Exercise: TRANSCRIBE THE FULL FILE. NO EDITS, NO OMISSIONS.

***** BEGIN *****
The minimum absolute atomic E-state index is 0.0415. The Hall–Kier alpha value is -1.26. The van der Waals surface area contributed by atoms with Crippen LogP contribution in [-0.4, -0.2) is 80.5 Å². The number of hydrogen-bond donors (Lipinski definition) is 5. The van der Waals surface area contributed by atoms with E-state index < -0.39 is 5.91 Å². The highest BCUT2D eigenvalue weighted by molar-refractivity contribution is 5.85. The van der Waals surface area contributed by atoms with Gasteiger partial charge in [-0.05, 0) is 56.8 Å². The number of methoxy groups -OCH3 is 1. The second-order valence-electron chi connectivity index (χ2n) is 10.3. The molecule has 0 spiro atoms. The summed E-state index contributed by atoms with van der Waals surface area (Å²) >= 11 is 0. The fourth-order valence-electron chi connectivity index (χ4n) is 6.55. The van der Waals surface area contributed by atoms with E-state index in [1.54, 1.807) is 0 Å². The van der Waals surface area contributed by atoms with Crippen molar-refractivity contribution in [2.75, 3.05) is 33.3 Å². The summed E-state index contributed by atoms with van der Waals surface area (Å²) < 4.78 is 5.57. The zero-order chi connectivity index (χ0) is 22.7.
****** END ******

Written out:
The minimum absolute atomic E-state index is 0.0415. The Hall–Kier alpha value is -1.26. The van der Waals surface area contributed by atoms with Crippen LogP contribution in [-0.4, -0.2) is 80.5 Å². The number of hydrogen-bond donors (Lipinski definition) is 5. The van der Waals surface area contributed by atoms with E-state index < -0.39 is 5.91 Å². The highest BCUT2D eigenvalue weighted by molar-refractivity contribution is 5.85. The van der Waals surface area contributed by atoms with Gasteiger partial charge in [-0.05, 0) is 56.8 Å². The number of methoxy groups -OCH3 is 1. The second-order valence-electron chi connectivity index (χ2n) is 10.3. The molecule has 0 spiro atoms. The summed E-state index contributed by atoms with van der Waals surface area (Å²) >= 11 is 0. The fourth-order valence-electron chi connectivity index (χ4n) is 6.55. The van der Waals surface area contributed by atoms with E-state index in [1.54, 1.807) is 0 Å². The van der Waals surface area contributed by atoms with Crippen molar-refractivity contribution in [2.75, 3.05) is 33.3 Å². The summed E-state index contributed by atoms with van der Waals surface area (Å²) < 4.78 is 5.57. The zero-order chi connectivity index (χ0) is 22.7.